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Discussion Starter #1
Hey Everyone!

New here! Quick backstory, I bought a 1986 300zx (VG30E) as a daily driver/project car. I'm not the most mechanically inclined but am willing to try things to make this work. Your guys' input would be definitely appreciated!

The problem(s):

1. Car has trouble actually starting, while cranking it ?spudders? and has a difficult time actually starting when cold starting.

2. Every time I start the car my windshield wipers go on then stop after about 3 wipes.

3. Lastly (that I can think of at the moment) and more importantly, No matter if the car is in "Park" or "Drive" it can rev to 2500RPM and then it drops back down and starts over again. The car doesn't turn off it just drops and tries again.

Located in SoCal if anyone is interested in wrenching or could hang out!
 

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It is very likely your car has multiple problems.
First get the Factory Service Manual (FSM) for you car year, FSMs at XenonZcar.com Spend a little time and get familiar with the FSM.
Next, section EFEC of the FSM is where you will be spending some time. The engine control system will need some TLC, and it is covered in this section. Perhaps start with the self diagnosis. Come back when you have questions.
 

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Number 1 seems like the cylinder temperature sensor:
The Easy Way to Change Your Cylinder Head Temperature Sensor(chts)​
The manual says to remove the timing belt and the backing plate to do this, but here is the easy way:
  1. First, locate the sensor, it is on the front face of the driver side head. Hard to see sometimes, look around.
  2. Remove spark plug wires from distributor cap and disconnect temp. sensor(this takes some time and frustration the first time) Also remove the engine driven fan. You need to loosen the tension on the alternator/water pump belt before you do this. Remove the 4 small bolts that hold the fan clutch onto the water pump and it slides right off with a little wiggling to free it.
  3. Take a really long straight edge screw driver, and stick it down into the engine from up top beside the distributor cap. You should be able to see the temperature sensor from this spot. Rest the screw driver on the temp sensor.
  4. Now the fun part: Get a big hammer and break off the plastic connector on the temp sensor. Carefull, it is fairly fragile, a small hammer will probably do also, but is not as much fun.
  5. A shallow socket will now fit over the temp sensor, with the back edge of the socket actually behind the timing belt cover. use the socket only to break the sensor loose, because if you screw the sensor all the way out, it will jam and the sensor and socket will be stuck behind the timing belt back plate, if this happens, simply screw the sensor back in until the socket can be removed. You can screw it the rest of the way out with your fingers, if it is dirty and difficult, use a pair of pliers, remember, you're throwing this part away. Once out, blow the hole out with air.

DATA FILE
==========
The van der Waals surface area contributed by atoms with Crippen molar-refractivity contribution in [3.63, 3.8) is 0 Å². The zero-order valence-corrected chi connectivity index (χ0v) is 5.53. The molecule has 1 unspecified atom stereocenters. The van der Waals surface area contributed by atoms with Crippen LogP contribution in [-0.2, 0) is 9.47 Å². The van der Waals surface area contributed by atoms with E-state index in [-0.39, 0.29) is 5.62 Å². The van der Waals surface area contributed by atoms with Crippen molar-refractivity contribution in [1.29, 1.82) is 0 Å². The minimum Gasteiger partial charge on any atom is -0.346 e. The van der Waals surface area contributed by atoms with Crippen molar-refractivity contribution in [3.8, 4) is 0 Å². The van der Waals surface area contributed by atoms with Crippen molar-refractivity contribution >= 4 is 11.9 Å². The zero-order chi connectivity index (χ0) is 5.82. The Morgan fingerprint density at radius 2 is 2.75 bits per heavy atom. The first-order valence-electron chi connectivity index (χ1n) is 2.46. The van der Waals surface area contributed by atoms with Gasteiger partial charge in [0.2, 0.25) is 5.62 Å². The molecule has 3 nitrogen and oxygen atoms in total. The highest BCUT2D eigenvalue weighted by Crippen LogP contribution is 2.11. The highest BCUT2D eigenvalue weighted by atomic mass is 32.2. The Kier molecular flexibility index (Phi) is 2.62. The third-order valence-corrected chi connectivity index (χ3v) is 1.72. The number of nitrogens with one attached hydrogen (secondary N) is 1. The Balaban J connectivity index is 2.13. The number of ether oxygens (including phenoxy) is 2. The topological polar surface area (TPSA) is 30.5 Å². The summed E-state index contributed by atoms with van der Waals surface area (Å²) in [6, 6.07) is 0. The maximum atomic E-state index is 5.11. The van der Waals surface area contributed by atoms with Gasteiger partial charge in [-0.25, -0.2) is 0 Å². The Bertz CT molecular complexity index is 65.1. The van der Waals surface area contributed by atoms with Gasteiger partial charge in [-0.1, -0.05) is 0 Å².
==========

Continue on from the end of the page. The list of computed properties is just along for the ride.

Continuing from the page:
6. The new sensor can be screwed firmly down with your finger tips, I usually put a layer or two of teflon tape around the threads to seal them, and it will be much easier to remove if you have to do it again. Do not put tape over the tip, which is where the sensor contacts the head.
  7. Now the tricky part: A deep well, 12 pt socket larger than the actual fitting on the sensor will fit cocked over the whole sensor, and will grip just tight enough to tighten the sensor down.
  8. Before you plug the sensor back in, remove the "sub harness" and inspect it. This is the short two conductor wire that goes from the temperature sensor and plugs into the engine harness by the front passenger side spark plug. Look just inside the connectors at the wires, they have a habit of breaking right here. If they are cracked/broken/whatever, make or buy a new "sub harness". You can cut the appropriate connectors for one off a wrecked car, the temperature sensor uses a standard injector connector and the other end, well, you can look around and find another one under the hood of a wreck. Wire them together and off you go. The sensor is a thermisistor, so the polarity of the wires doesn't matter.
 

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Discussion Starter #5
Thank you all for input.

@flyingt #1 solution may be out of my league but ill try and let you know if thats what it is. #3 sounds about right im I don't think it's a fuel related problem more of an electrical/air problem. I did however change the fuel filter and it seems like it has gained more power but still not going past 2500rpms (If that makes any sense?).

@thansen thank you for pointing out the FSM, I just wasn't sure where to really start but at least I narrowed it down to an electrical/air issue (hopefully).
 

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If the air flow meter goes bad, the car goes into limp home mode and won't rev past 2500, so this appears to be the problem here. One way to test this is to unplug the AFM and I bet the car runs the same whether plugged or unplugged.
 
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